Jack: Trillions instead of billions, that's the take home point. Matt thanks so much for joining us on Double Take, It was really enjoyable.
Matt: Thanks for having me.
Rafe: Okay, Double Take listeners, we've heard from Matt Griffin about how 5G will revolutionize the worldwide economy well beyond the consumer experience of sharing memes and streaming video content. But now let's dive a lot more deeply into how 5G will ride the invisible radio wave spectrum all around us. Jack, who's our outside view coming from?
Jack: It's coming from John Dooley. John is the founder and a managing director of Jarvinian Spectrum Opportunity Fund and a recognized expert on radio frequency spectrum. Prior to founding Jarvinian, John established Jarvinian Spectrum Advisory practice. Through Jarvinian Advisors, John has developed regulatory and technological solutions for the reformation of previously unusable radio spectrum. John also helped create TLPS, a private WiFi band made possible with satellite spectrum. He's also the developer of a regulatory and engineering solution for TerraStar, which has opened up unanticipated new 4G spectrum and L-band. He has also created advanced nano materials that enable next generation wireless filters and antennas. John holds numerous patents in wireless and intelligent computing technologies. John, welcome.
John Dooley: Thank you.
Rafe: I don't know if you have the requisite experience here. Come on. We're talking about spectrum and all you've done for the last, what, decade is spectrum?
John: Yeah. I think spectrum is this very new physical resource which we have been using for about a century. But it's become of unique economic avoidance in just the last 20 years or so.
Rafe: It's kind of inherently abstract, right? It's this invisible stuff that's all around us, but let's try to make it tangible. I think maybe one of the best ways to do that is just cut to the chase and let's try to understand exactly how mobile carriers will be able to jam exponentially more data through the 5G pipe than they can today with 4G and LTE networks. Where is all this radio wave real estate coming from?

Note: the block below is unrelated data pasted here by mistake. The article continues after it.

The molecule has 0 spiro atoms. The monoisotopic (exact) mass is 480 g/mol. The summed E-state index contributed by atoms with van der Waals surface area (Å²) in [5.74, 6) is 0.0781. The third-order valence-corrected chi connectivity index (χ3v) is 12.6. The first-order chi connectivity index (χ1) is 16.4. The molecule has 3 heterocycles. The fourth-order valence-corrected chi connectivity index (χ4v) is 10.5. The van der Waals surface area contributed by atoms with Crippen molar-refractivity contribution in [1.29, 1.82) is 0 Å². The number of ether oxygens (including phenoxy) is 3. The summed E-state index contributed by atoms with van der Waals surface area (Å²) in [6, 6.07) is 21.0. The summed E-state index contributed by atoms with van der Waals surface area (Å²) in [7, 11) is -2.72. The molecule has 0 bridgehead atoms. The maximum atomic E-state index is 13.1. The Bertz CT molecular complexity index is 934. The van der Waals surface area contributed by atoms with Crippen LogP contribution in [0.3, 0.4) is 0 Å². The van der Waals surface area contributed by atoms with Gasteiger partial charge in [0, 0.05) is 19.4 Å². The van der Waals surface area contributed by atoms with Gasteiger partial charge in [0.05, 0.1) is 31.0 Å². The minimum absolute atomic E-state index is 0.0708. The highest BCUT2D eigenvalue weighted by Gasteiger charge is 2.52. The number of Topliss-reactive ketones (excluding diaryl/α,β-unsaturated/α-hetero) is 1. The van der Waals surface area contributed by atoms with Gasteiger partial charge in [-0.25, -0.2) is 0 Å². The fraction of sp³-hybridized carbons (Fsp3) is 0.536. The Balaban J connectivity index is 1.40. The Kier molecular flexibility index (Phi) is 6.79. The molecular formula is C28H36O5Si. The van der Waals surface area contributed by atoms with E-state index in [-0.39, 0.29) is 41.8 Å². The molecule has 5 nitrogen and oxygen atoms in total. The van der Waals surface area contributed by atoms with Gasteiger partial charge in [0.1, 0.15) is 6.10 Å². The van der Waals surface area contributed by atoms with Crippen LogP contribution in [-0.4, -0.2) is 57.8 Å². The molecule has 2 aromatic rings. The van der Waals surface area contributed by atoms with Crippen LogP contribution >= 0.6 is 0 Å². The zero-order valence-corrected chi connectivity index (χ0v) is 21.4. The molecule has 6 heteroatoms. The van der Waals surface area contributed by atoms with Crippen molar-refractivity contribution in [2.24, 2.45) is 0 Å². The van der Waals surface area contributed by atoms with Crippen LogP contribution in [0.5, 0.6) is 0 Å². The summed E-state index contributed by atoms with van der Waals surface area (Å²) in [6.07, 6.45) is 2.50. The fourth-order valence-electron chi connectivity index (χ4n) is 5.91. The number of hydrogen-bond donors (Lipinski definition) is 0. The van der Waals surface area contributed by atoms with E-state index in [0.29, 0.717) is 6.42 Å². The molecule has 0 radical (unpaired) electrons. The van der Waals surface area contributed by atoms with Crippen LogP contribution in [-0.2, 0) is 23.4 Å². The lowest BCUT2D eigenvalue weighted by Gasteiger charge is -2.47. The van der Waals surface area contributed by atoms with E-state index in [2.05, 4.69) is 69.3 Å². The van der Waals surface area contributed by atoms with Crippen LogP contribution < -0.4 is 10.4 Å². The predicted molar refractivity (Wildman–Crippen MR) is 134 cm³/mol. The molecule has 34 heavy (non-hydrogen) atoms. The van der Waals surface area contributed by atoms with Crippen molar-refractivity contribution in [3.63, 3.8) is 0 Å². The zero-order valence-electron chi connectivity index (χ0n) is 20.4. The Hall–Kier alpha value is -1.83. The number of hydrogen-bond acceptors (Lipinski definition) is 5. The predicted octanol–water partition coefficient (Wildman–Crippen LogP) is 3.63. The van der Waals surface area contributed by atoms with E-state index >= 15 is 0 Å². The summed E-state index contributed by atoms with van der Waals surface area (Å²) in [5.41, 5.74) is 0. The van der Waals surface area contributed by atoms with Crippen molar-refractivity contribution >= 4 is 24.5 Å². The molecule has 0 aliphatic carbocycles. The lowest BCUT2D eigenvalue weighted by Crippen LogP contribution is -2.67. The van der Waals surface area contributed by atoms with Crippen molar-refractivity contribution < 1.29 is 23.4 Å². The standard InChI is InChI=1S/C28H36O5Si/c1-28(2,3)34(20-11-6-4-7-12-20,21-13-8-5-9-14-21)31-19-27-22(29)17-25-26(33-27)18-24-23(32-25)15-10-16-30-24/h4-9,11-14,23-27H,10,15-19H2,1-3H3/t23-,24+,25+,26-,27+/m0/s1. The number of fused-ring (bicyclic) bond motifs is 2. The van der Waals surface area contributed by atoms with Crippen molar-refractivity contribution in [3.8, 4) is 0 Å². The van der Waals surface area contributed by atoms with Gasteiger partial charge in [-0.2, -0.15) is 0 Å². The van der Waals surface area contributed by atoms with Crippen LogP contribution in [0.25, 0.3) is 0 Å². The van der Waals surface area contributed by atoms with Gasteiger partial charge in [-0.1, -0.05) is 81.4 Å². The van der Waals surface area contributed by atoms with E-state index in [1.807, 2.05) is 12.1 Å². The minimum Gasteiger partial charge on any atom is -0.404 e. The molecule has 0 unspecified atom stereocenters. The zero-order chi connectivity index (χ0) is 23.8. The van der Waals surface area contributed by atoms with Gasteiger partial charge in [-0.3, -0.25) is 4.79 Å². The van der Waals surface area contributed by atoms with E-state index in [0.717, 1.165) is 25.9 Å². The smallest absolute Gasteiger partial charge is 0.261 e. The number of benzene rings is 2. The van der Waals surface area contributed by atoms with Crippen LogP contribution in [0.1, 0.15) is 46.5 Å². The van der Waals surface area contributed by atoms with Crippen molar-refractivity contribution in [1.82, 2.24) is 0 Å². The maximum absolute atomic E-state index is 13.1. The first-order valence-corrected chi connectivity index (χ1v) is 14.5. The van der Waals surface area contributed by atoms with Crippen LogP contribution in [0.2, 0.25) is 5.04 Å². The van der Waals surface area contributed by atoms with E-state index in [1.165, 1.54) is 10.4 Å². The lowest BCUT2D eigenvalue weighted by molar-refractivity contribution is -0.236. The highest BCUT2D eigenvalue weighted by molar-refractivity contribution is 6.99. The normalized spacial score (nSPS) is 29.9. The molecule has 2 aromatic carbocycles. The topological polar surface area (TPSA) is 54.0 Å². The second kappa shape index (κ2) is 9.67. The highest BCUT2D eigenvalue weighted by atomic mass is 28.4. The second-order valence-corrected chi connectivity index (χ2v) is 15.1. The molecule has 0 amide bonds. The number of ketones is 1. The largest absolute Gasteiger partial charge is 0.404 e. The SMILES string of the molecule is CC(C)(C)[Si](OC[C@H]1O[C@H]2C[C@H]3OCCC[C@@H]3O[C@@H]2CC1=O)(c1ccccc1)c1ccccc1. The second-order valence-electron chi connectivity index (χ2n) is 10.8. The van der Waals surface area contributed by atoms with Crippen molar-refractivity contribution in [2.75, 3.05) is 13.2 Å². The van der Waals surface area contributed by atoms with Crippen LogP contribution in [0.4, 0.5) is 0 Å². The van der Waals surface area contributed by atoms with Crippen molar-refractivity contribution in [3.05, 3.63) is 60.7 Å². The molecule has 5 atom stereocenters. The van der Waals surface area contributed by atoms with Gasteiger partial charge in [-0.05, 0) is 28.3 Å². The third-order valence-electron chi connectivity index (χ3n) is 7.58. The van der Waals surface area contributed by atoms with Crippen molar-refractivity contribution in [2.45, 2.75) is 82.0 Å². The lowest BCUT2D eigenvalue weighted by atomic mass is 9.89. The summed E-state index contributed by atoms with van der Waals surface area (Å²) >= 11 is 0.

John: Yeah, I think the difficulty with a 5G and one of the great opportunities with 5G is we don't have today a means of putting meaningfully more information in the same size channel, the existing radio-frequency footprint. That capability was really exhausted from a physical perspective in the 4G period. So in 5G we really have only two options. One, to continue densifying networks, basically making cells smaller and smaller and smaller, recycling the available radio frequencies spatially. And that obviously presents certain logistical challenges. And then we just need more real estate. We need more radio-frequency spectrum upon which to deliver services.
John: And one of the challenges we have is that radio frequency spectrum is finite. There is only a set amount of it that's physically usable. And then have that set amount, there's only a fraction of that, a very small fraction really, that can be allocated for commercial network purposes. Things that major carriers can use to deliver consumer broadband services. The rest is aviation and public safety and broadcast, that sort of thing.
John: So one of the challenges in 5G is if we were to really make use of the new standards that support fifth generation, we need very broad channels. And in the parts of the radio frequency spectrum that we've traditionally operated, we don't have very large channels. And so we're forced to move to increasingly short wavelengths, increasingly high frequencies. And that comes with a very great set of engineering challenges, many of which we don't have particularly good answers for yet.
Jack: Very interesting. So correct me if I'm wrong, but won't this take a quarter a century or more for the mobile carriers to build out truly nationwide 5G networks because of the limitations you've been talking about and the short distances that the waves can travel?
John: We certainly hope not. I think from a standards perspective, we're already looking at what 6G is going to be.
John: Let's define what we're talking about. In the better part of a year or a little bit more, your phone is going to have access to 5G capability on its existing spectrum. Even this is starting for many carriers already. And so many functions are 5G related to latency and band combinations and security, they're coming.
John: But I think what we're talking about is when will I have these massive channels that can give me multiple hundred megabit or gigabit speeds? And carriers, some of the two largest, have that spectrum today. But it exists at radio frequencies that don't go very far. So if we could take a step back and look at this from a physical perspective, if we remember in high school, the chart of the electromagnetic spectrum, electromagnetic fields, it's all the same phenomena, whether we're talking about a radio wave or an infrared wave or a visible light wave or a gamma ray from space or radioactive material. It's all the same thing. It varies only an energy level and frequency.